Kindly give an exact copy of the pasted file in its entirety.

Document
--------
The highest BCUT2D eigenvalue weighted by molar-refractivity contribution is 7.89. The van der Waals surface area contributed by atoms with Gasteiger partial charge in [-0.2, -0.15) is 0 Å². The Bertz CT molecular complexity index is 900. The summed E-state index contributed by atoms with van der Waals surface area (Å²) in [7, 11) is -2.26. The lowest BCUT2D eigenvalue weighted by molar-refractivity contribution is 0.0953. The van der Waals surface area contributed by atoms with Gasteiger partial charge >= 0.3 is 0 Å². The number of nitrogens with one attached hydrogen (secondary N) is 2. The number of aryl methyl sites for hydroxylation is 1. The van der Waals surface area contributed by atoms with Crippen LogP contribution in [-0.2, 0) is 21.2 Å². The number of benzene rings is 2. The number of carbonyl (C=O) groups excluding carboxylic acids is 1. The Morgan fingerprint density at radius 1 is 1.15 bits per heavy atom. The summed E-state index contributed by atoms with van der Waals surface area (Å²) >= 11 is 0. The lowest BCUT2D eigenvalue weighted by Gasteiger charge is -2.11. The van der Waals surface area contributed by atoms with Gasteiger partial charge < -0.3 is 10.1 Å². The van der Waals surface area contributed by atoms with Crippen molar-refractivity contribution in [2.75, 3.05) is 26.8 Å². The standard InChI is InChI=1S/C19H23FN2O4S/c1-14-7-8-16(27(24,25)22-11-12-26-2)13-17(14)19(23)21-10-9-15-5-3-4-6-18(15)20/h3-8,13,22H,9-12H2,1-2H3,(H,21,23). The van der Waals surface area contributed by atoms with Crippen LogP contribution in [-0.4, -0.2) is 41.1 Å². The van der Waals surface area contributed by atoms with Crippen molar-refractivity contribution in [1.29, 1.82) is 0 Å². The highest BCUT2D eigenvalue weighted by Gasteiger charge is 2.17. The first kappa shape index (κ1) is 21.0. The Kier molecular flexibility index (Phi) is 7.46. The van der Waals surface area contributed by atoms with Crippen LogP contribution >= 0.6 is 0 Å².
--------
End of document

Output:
The highest BCUT2D eigenvalue weighted by molar-refractivity contribution is 7.89. The van der Waals surface area contributed by atoms with Gasteiger partial charge in [-0.2, -0.15) is 0 Å². The Bertz CT molecular complexity index is 900. The summed E-state index contributed by atoms with van der Waals surface area (Å²) in [7, 11) is -2.26. The lowest BCUT2D eigenvalue weighted by molar-refractivity contribution is 0.0953. The van der Waals surface area contributed by atoms with Gasteiger partial charge >= 0.3 is 0 Å². The number of nitrogens with one attached hydrogen (secondary N) is 2. The number of aryl methyl sites for hydroxylation is 1. The van der Waals surface area contributed by atoms with Crippen LogP contribution in [-0.2, 0) is 21.2 Å². The number of benzene rings is 2. The number of carbonyl (C=O) groups excluding carboxylic acids is 1. The Morgan fingerprint density at radius 1 is 1.15 bits per heavy atom. The summed E-state index contributed by atoms with van der Waals surface area (Å²) >= 11 is 0. The lowest BCUT2D eigenvalue weighted by Gasteiger charge is -2.11. The van der Waals surface area contributed by atoms with Gasteiger partial charge < -0.3 is 10.1 Å². The van der Waals surface area contributed by atoms with Crippen molar-refractivity contribution in [2.75, 3.05) is 26.8 Å². The standard InChI is InChI=1S/C19H23FN2O4S/c1-14-7-8-16(27(24,25)22-11-12-26-2)13-17(14)19(23)21-10-9-15-5-3-4-6-18(15)20/h3-8,13,22H,9-12H2,1-2H3,(H,21,23). The van der Waals surface area contributed by atoms with Crippen LogP contribution in [-0.4, -0.2) is 41.1 Å². The van der Waals surface area contributed by atoms with Crippen molar-refractivity contribution in [1.29, 1.82) is 0 Å². The highest BCUT2D eigenvalue weighted by Gasteiger charge is 2.17. The first kappa shape index (κ1) is 21.0. The Kier molecular flexibility index (Phi) is 7.46. The van der Waals surface area contributed by atoms with Crippen LogP contribution >= 0.6 is 0 Å².